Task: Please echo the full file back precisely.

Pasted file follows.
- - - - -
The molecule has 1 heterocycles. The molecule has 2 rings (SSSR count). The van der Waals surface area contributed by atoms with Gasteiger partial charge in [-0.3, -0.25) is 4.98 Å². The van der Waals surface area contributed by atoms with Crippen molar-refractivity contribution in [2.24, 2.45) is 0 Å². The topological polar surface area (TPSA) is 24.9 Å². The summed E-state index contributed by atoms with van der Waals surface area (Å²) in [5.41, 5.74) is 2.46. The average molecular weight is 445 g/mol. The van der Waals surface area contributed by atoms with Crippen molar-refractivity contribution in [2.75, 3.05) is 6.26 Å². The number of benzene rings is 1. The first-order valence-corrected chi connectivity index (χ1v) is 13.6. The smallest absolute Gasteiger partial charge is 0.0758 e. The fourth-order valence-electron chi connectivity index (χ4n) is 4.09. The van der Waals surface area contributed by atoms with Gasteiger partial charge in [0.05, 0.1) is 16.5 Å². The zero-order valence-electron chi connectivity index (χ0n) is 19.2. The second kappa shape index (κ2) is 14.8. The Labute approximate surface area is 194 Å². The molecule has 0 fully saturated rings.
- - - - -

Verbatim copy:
The molecule has 1 heterocycles. The molecule has 2 rings (SSSR count). The van der Waals surface area contributed by atoms with Gasteiger partial charge in [-0.3, -0.25) is 4.98 Å². The van der Waals surface area contributed by atoms with Crippen molar-refractivity contribution in [2.24, 2.45) is 0 Å². The topological polar surface area (TPSA) is 24.9 Å². The summed E-state index contributed by atoms with van der Waals surface area (Å²) in [5.41, 5.74) is 2.46. The average molecular weight is 445 g/mol. The van der Waals surface area contributed by atoms with Crippen molar-refractivity contribution in [2.75, 3.05) is 6.26 Å². The number of benzene rings is 1. The first-order valence-corrected chi connectivity index (χ1v) is 13.6. The smallest absolute Gasteiger partial charge is 0.0758 e. The fourth-order valence-electron chi connectivity index (χ4n) is 4.09. The van der Waals surface area contributed by atoms with Gasteiger partial charge in [0.05, 0.1) is 16.5 Å². The zero-order valence-electron chi connectivity index (χ0n) is 19.2. The second kappa shape index (κ2) is 14.8. The Labute approximate surface area is 194 Å². The molecule has 0 fully saturated rings.